Black Panther 2 has taken in some $67 million in its second weekend--a 63 percent drop from its debut of a week before. This is, of course, no disaster for a highly anticipated and therefore front-loaded sequel coming off of an opening boosted by a holiday weekend release, which, seeing the film take in $181 million, was quite healthy.

But it's also not evidence of exceptional legs, either, a lack which matters the more because the big $180 million weekend was not all that was hoped for (actually on the low end of expectations), with this reflected in the film's take to date--$288 million in tickets sold in North America alone.

Compare that to the $403 million the original banked in 2018 in the same time frame. Given that Black Panther at that point had taken in about 58 percent of its total, the implication is that Black Panther 2, following the same trajectory, could yet take in $500 million. But that would be well short of the $700 million the original Black Panther took in (let alone the $820-$860 million with which we could credit it, should we adjust the numbers for inflation), while it stands to reason that, as sequels tend to do, the film will fade faster.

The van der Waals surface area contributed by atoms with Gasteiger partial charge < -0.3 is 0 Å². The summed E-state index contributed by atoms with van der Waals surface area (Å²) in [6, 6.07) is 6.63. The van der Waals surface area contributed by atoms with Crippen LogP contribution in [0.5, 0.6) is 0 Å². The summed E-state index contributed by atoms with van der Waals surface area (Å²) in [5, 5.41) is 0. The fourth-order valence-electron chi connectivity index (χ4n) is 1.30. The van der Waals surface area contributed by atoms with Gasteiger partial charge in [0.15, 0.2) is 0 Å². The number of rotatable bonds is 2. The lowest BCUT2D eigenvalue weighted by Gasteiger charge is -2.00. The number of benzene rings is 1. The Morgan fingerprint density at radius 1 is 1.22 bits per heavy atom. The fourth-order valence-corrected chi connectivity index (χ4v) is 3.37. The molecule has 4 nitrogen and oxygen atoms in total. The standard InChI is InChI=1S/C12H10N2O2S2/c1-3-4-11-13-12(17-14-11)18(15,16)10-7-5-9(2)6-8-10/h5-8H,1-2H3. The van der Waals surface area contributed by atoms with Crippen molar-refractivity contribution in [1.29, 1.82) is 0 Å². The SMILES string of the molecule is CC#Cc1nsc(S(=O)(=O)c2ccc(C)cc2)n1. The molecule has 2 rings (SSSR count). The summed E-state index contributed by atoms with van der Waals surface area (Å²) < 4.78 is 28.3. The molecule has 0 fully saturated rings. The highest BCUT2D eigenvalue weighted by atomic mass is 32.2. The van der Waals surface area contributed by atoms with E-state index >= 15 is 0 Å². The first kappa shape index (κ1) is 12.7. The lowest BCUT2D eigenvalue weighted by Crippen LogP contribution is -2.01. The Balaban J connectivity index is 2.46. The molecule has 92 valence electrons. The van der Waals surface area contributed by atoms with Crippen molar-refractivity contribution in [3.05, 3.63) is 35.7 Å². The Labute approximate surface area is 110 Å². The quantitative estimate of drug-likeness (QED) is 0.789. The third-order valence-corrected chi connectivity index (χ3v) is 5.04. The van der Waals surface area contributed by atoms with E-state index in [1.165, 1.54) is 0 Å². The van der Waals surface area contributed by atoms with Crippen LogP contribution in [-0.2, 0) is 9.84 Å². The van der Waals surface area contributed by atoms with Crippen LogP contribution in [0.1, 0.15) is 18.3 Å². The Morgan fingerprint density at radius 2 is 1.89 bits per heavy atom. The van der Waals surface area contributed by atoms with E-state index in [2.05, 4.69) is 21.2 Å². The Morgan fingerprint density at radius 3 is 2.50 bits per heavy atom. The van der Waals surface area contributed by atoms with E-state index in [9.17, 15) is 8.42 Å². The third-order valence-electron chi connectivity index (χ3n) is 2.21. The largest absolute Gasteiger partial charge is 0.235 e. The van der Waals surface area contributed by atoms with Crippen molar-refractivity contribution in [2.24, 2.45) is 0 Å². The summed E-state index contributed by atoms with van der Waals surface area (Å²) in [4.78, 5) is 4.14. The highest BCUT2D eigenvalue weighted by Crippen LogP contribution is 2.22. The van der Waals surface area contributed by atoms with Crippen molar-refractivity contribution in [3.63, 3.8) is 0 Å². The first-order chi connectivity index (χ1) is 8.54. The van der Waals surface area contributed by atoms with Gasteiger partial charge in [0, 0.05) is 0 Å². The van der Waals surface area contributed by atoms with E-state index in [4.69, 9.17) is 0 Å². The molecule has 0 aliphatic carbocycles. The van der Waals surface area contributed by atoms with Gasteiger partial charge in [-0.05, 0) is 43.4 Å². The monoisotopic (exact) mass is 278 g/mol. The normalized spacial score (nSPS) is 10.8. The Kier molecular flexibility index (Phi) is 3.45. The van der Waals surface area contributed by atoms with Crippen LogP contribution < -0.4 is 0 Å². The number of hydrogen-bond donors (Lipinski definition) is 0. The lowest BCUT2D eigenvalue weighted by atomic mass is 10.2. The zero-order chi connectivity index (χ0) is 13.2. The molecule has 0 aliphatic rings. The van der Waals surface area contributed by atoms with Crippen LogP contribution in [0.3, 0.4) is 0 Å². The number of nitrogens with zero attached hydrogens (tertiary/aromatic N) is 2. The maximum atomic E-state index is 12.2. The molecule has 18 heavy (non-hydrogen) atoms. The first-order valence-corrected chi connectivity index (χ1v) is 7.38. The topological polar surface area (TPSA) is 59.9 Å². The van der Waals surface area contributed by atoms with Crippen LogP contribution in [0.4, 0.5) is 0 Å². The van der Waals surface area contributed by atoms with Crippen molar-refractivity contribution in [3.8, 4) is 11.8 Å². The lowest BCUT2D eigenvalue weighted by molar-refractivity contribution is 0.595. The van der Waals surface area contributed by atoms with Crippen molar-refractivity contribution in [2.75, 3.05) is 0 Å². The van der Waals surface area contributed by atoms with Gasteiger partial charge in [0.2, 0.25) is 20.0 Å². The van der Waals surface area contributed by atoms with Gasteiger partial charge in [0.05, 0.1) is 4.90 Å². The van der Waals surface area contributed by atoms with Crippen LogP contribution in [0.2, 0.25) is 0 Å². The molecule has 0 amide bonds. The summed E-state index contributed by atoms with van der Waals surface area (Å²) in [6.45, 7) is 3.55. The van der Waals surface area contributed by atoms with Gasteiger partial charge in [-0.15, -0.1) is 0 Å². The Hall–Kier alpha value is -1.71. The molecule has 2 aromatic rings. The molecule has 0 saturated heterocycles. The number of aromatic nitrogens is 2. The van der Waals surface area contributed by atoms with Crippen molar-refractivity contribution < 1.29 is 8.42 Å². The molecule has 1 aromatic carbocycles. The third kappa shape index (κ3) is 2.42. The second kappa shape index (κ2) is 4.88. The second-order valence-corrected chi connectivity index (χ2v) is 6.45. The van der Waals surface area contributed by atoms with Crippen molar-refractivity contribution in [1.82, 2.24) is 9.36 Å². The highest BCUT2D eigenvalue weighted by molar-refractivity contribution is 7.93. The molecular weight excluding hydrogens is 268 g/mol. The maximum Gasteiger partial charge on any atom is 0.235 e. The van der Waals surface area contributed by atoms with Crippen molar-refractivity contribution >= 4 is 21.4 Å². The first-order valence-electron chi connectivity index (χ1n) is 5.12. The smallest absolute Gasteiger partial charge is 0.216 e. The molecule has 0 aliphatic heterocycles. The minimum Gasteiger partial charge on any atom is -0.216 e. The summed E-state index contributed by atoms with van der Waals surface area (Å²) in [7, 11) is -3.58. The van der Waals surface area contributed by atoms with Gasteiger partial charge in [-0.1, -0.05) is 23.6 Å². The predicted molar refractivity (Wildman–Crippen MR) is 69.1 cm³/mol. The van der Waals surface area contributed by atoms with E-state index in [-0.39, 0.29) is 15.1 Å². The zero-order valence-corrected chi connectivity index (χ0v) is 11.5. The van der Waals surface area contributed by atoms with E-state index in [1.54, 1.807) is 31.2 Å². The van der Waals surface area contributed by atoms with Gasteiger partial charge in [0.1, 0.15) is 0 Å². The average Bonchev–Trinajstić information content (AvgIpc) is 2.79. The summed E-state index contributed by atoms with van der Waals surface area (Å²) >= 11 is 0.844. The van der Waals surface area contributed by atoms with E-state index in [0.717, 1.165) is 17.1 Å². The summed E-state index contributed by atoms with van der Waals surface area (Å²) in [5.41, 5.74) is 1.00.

Again, I find myself thinking of the trajectory of Thor 4, which banked about two-thirds of its money in its first ten days ($233 million of its eventual $343 million take). If Black Panther 2 goes the same route that would mean the movie's winding up with that $430 million previously suggested as the low end of the range.

Assuming that $430-$500 million range the movie's even breaking the billion-dollar barrier globally seems in doubt now, and again the gross of $800 million or less still a plausible estimate of the low end of the range for the final take. Still making for a great hit by almost any other standard, where this franchise is considered it would, as about half what the original made in "real," inflation-adjusted terms ($1.4 billion in 2018 dollars, $1.6-1.7 billion in 2022 dollars), be something less than that. Indeed, in going by the rule of thumb that production budgets are matched by marketing budgets, and studios keep 40-50 percent of the take (while the contribution of subsidies and other supports is unknown), anything short of $1.2 billion is suspect as making for less than that profit on the basis of first-run release ticket sales on which producers bank.

All that being the case the executives, going by the usual calculus, would not rush to green-light another $250 million production under the Black Panther banner.